Choosing A College Based on Feel
On what basis do most people choose a college? I have heard more than a few students admit to being strongly influenced by the person who gave them a tour of the campus. I can still remember what the cute tour guide at Columbia was wearing the day I visited, and that he was a vegetarian – like me. What do I remember about Stanford, my first choice, and what visions danced in my head when I slaved away at my application? Well, the walkways of course – so wide! – with bicyclists in flip-flops cruising by, and the mild weather, and the arches lining the pavilion next to the English building. As with my search for the right prep school, I was trying to get a sense of the place, awaiting a feeling that would guide my decision. Just how I arrived at that sense did not, at the time, seem as superficial to me as it does now. I was not alone in my evaluative practices. A friend who graduated from Harvard admits to having had a deterministic crush on his tour guide. Perhaps we arrive with a crush on an entire school, ready to use anything as evidence in its favor. Do students really explore the areas of the college experience that will directly affect them – the social groups and extracurricular settings into which they are most likely to settle?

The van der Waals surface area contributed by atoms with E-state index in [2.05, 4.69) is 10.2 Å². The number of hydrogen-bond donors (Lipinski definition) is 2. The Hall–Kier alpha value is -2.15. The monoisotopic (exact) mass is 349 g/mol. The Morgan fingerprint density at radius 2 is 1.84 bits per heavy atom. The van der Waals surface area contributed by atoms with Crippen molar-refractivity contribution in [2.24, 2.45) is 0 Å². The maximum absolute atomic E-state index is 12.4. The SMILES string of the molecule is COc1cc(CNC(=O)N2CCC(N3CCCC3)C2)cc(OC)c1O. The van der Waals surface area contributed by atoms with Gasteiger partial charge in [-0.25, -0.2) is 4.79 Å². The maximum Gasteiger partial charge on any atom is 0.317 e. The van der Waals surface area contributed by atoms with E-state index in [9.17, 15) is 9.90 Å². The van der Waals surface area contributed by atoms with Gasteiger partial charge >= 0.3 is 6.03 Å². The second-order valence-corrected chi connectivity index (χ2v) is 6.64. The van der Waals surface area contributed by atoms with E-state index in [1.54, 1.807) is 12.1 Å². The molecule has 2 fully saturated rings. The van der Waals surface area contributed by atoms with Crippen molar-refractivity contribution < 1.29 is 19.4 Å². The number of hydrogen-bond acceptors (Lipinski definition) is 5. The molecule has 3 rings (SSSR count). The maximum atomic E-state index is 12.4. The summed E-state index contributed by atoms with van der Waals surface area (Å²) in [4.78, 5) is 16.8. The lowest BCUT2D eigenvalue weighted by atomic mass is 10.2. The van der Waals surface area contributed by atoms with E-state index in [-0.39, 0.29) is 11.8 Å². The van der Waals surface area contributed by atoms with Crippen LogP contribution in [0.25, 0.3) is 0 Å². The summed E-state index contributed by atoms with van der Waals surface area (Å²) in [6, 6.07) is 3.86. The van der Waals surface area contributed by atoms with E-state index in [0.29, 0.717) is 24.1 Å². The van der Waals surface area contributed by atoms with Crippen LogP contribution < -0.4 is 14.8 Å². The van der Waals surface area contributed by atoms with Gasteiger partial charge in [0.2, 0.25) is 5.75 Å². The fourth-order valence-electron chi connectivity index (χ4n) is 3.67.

The Washington Post features an online group discussion on the topic. Apparently, I am not the only student who has proved susceptible to the touring experience.
But who is to say that deciding this way is wrong? If a college clearly has a lot to offer any student who manages to meet its admissions criteria and be accepted, then what is wrong with picking a place that just feels right? Most of us do not choose a city in which to live according to the amenities or institutes based there. If the city wants us – if we have been offered a job there – and if it offers the advantages and excitement of any metropolis, then we will probably choose it based on a feeling which may include the weather, the pace of life, and the people we bump into during a visit. If a studly urbanite happens to step into our subway car, well, we can not help but be charmed and mark it down as a plus for the experience. Maybe intuition is something to be trusted when choosing a college.